The first step is to analyze your customers and how they do business. As previously mentioned, determining the Social Technographics of your consumers is the best method of really knowing their habits and preferences, so you can provide the best outlet for them to communicate and engage. Maybe your target market participates actively online or maybe they are purely spectators. This is important to know. It would be a huge loss if after all your planning, you realized that getting the information TO your customers was an issue. And don’t forget about the people behind the business to business relationships. Just like consumers are grouped by likes and dislikes, habits and other similarities, these people are grouped based on job title, or responsibilities. Businesses don’t interact – people do (groundswell, 2011).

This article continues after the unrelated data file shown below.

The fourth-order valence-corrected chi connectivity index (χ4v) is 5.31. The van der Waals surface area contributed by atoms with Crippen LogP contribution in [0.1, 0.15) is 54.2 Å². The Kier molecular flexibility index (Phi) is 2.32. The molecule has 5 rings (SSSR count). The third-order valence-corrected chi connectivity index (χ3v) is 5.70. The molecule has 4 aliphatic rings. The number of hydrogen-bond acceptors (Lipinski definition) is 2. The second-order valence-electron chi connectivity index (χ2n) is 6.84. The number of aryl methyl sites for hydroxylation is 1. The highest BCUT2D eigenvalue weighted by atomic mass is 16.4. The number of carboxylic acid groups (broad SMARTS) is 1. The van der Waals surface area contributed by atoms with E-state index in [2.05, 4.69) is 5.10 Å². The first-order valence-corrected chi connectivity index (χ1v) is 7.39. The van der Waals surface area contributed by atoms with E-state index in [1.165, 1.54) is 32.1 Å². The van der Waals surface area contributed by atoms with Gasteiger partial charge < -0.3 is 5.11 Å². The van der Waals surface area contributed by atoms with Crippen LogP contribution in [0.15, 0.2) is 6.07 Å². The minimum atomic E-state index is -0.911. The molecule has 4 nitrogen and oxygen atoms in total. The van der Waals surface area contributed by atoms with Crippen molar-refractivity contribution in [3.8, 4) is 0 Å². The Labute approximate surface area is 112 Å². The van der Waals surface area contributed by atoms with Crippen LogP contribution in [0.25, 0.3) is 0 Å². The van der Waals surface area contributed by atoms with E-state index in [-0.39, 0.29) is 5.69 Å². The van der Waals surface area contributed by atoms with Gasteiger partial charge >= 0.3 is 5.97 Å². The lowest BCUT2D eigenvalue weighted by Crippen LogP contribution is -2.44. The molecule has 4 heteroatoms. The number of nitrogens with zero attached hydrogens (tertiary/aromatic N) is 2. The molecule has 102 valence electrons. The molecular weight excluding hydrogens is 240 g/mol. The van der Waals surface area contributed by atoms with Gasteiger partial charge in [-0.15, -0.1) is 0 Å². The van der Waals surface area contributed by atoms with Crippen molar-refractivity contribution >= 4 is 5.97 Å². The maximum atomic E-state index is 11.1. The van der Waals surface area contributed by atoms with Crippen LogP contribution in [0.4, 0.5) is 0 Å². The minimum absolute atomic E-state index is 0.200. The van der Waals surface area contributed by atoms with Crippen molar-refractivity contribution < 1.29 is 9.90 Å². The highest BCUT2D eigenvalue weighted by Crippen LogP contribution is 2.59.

Objectives

Next, it’s important to set actual goals and objectives. What is it that you see as your preferred outcome? As with any plan, having a detailed goal will help determine the best strategy. Maybe generating sales is the hope, or increasing awareness and reach of an important message. Look at your current company goals and expand on those. Whatever the end goal is, make note of it and keep it in mind while creating your strategy.

Strategy